Central European Journal of Sport Sciences and Medicine (Jan 2020)

Nutritional profile and oxidative stress in adolescent soccer players

  • Francine Milani Guissoni,
  • Rafael Deminice,
  • Paula Payão Ovidio,
  • Edson Zangiacomi Martinez,
  • Alceu Afonso Jordao,
  • Mirele S. Mialich

Journal volume & issue
Vol. 32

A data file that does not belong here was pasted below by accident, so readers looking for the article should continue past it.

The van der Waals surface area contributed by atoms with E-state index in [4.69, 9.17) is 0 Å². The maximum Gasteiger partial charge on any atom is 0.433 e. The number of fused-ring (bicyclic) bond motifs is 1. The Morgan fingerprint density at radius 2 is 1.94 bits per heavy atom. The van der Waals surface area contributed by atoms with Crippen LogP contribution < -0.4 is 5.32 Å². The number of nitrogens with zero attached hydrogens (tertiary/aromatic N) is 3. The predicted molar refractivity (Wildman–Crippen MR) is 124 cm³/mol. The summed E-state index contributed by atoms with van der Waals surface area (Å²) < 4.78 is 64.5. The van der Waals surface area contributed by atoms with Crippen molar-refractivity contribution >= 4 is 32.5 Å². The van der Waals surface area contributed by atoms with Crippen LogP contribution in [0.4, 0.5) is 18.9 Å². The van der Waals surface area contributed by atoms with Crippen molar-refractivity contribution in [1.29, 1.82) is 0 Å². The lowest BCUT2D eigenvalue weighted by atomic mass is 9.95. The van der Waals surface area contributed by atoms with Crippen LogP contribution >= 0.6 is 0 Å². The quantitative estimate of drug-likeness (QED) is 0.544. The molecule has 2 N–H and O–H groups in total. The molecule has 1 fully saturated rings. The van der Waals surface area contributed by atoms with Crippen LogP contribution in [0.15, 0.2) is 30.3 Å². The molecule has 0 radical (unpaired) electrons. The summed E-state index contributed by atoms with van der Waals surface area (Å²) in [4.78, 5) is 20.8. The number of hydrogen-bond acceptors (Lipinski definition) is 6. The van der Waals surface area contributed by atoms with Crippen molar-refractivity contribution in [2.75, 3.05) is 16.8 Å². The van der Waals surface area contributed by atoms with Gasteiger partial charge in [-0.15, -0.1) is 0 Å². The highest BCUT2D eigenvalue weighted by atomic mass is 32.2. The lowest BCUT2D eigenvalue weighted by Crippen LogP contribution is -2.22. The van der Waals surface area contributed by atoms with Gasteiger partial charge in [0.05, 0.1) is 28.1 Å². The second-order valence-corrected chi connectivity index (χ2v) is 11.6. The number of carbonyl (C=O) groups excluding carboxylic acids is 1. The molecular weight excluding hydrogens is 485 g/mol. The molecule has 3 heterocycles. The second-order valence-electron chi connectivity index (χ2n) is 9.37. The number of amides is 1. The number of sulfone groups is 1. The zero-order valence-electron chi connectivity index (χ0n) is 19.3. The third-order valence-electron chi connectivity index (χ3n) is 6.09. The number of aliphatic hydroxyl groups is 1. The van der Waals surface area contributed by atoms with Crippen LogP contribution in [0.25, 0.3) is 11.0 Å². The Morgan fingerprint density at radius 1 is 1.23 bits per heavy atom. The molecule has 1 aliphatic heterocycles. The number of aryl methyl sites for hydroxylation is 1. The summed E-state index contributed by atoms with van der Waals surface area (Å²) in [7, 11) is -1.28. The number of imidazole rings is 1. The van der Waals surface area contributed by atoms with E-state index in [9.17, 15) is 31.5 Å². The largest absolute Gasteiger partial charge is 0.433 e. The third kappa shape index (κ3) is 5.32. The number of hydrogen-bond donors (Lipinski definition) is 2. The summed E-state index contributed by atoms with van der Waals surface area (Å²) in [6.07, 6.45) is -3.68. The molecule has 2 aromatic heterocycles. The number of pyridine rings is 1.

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High-intensity exercise increases reactive oxygen species formation, which in excess may cause oxidative stress. We assessed nutritional status and exercise-induced oxidative stress in 20 adolescent male soccer players (age: 15-17). Participants were divided into two teams for a 60-minute friendly match and evaluated immediately before (Pre-match), 30 minutes after (Post-match I) and 24 hours after (Post-match II) the game. All players recorded a 3-day dietary intake. Biochemical tests were performed for lipid profile, muscle damage (creatinine and creatinine kinase [CK]) and oxidative stress (thiobarbituric acid-reactive substances [TBARS], protein carbonyls [PC], reduced glutathione [GSH], and vitamins E, C, and A). CK and creatinine were significantly elevated at Post-match I (p < 0.01), returning to baseline at Post-match II. Vitamins E, C and A were significantly elevated at Post-match I (p < 0.01), but only vitamins E and A remained high at Post-match II. TBARS showed no significant changes. GSH showed a significant decrease (p < 0.01) and PC showed a slight but significant increase (p < 0.01) at Post-match II. The recruitment of non-enzymatic antioxidants prevented lipid peroxidation, but dietary and especially endogenous defence responses were insufficient to prevent protein oxidation. Proper nutrition is essential to improve the activity of the antioxidant defence system, preventing exercise-induced oxidative stress.